GPFinder 3 is a python script that implements an algorithm to assign glycopeptide identities (peptide structure + glycan composition) by their fragmentation mass spectra.
This software was written by Evan A. Parker and Michael Xin Sun. GP Finder 3 is based on GP Finder 2, GP Finder, and Glyco-X. See the following publications on these topics:
An HJ, Tillinghast JS, Woodruff DL, Rocke DM, Lebrilla CB (2006) A new computer program (GlycoX) to determine simultaneously the glycosylation sites and oligosaccharide heterogeneity of glycoproteins. Journal of proteome research 5 (10):2800-2808.
Nwosu CC, Seipert RR, Strum JS, Hua SS, An HJ, Zivkovic AM, German BJ, Lebrilla CB (2011) Simultaneous and extensive site-specific N- and O-glycosylation analysis in protein mixtures. Journal of proteome research 10 (5):2612-2624.
Strum JS, Nwosu CC, Hua S, Kronewitter SR, Seipert RR, Bachelor RJ, An HJ, Lebrilla CB (2013) Automated assignments of N- and O-site specific glycosylation with extensive glycan heterogeneity of glycoprotein mixtures. Analytical chemistry 85 (12):5666-5675.
While candidate glycopeptides can be found with a single tandem mass spectrum, statistical significance of assignments as stated by a false discovery rate can be determined using decoy analysis. As implemented in GPF3, decoy analysis requires input from many spectra taken in a single session, thus, in order to use decoy analysis, GPF3 requires data be provided as with mass-chromatograms. Other tools exist to work with single tandem spectra, I recommend glycopep grader made by Carrie Woodin of the Desaire lab (http://glycopro.chem.ku.edu/GPGHome.php ).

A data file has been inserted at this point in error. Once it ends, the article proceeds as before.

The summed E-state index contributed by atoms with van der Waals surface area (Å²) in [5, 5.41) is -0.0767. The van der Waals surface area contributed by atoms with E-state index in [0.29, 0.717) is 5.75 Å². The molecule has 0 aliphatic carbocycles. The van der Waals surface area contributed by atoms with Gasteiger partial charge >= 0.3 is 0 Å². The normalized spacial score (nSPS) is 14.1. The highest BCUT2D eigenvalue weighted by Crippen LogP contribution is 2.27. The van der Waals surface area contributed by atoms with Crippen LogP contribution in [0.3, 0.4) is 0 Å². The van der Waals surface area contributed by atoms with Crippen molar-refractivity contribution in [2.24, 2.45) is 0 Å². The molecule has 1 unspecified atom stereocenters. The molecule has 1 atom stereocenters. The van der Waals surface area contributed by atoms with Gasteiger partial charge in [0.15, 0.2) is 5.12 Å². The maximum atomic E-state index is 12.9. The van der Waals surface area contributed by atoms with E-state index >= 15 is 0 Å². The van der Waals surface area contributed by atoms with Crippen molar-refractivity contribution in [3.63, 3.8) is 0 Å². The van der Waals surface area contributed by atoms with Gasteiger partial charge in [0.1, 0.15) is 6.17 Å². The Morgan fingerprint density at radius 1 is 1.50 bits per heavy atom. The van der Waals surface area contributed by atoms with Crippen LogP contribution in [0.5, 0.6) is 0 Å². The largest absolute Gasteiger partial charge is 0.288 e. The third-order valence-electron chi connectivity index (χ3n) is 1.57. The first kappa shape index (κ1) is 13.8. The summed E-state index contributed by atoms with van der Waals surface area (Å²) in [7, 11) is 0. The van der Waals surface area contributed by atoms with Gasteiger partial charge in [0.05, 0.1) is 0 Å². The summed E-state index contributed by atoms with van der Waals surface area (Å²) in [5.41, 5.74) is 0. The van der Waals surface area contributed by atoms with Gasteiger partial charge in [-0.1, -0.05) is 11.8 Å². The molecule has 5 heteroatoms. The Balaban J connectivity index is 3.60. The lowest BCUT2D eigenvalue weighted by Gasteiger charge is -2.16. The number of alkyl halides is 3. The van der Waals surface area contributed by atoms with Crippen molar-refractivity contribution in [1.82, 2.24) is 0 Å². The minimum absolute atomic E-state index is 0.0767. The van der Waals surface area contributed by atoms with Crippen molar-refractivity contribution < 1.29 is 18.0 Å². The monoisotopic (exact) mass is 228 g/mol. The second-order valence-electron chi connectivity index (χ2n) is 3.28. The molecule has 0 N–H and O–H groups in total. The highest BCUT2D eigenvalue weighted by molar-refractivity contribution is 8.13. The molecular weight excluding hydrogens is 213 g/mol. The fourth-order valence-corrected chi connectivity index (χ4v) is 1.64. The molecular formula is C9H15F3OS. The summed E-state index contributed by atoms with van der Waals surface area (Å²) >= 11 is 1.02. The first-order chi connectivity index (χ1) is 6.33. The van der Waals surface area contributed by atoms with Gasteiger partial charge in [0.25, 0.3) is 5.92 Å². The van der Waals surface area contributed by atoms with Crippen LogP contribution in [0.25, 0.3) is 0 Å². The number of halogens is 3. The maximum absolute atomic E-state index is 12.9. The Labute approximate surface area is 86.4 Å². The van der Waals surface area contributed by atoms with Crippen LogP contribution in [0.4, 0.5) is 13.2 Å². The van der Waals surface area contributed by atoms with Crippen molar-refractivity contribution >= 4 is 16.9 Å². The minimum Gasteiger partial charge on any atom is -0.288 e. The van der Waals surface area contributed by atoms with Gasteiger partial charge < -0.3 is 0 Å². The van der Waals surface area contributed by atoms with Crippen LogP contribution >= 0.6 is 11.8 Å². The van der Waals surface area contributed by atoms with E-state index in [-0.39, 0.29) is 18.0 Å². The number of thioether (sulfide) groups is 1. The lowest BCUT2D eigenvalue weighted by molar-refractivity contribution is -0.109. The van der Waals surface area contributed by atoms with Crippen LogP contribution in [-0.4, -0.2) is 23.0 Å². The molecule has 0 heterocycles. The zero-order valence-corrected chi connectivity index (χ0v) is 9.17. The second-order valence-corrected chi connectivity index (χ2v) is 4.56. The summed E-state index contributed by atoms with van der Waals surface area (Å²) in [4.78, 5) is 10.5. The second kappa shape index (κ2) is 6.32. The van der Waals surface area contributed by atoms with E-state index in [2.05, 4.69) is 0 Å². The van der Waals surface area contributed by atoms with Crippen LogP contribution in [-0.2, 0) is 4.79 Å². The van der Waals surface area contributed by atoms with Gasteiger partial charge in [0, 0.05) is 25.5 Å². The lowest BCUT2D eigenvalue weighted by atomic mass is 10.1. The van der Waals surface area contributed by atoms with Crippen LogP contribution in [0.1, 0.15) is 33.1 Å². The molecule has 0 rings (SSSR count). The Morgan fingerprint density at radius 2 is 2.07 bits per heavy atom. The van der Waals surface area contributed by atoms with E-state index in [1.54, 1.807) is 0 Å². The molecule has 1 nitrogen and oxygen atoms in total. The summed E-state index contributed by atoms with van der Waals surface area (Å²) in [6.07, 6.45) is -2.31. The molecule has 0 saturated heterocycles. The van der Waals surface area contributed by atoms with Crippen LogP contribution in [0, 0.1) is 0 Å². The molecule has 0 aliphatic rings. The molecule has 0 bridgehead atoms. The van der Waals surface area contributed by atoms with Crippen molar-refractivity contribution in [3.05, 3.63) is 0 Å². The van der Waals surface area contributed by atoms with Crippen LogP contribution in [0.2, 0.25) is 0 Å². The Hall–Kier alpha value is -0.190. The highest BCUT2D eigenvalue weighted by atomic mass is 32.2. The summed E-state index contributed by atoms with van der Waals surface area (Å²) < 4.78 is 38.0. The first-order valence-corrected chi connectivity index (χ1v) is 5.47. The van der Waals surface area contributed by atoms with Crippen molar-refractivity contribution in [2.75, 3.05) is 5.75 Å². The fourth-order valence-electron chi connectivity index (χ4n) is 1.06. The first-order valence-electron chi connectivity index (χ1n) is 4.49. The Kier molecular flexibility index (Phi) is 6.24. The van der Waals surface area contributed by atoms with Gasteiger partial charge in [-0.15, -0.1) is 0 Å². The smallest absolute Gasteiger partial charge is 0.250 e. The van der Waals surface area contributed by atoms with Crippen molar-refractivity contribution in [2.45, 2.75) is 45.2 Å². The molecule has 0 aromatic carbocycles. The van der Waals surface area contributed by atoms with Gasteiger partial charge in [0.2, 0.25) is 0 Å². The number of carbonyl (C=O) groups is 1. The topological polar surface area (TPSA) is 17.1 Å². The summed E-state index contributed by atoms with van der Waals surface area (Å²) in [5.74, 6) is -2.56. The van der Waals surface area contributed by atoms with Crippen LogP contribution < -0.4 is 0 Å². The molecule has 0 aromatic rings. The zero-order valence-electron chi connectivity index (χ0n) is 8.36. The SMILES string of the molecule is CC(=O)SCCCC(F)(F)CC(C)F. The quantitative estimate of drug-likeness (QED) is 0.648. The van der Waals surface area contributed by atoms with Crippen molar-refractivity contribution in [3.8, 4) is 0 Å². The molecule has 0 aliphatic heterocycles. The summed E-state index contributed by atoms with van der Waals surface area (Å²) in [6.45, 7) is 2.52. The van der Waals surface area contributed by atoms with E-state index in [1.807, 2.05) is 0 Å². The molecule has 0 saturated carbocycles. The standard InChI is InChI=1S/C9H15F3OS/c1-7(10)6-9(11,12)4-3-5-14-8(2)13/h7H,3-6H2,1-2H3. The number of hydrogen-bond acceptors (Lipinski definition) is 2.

Prior to using GPF3 install all dependencies and their subdependencies.
GP3 depends on Python 2.7, Numpy, and MatPlotLib.
Experienced Python users may be familiar with the process of installing these dependnecies but for others, I recommend using a scientific python distribution like Enthought Python Distribution. Others exist that include these libraries. Importantly, GPF3 does not yet work with python 3.
GP Finder 3 is currently best described as a script, rather than a full fledged python library. As such, it is used by using git to clone this repository then copying analysis files into the resources directory.
~$ git clone https://github.com/gpfinder/gpfinder.git ~$ cd gpfinder $ cp ~/mydata.mgf ./resources/mydata.mgf $ cp ~/protein_uniprot_record.xml ./resources/myprotein.xml
Now that your data accessable to gpfinder, open the config.xml, edit line
proteinfile to contain the name of your protein library and edit the line
massspecfile to point to your mgf data file. Now run the analysis.
$ python run_gpfinder.py
Once complete, the results will be output in the various CSV files described later.
GPF3 has been tested on glycopeptides derived from tryptic digestion, pronase digestion, and elastase digestion. Several other proteases are suported as well as combinations of proteases. New proteases can be added by copying an existing protease specificity function and implementing logic to cover behavior of the desired protease. A detailed guide on sample preparation is out of the scope of this guide, but many resources exist in literature that cover glycopeptide production and purification.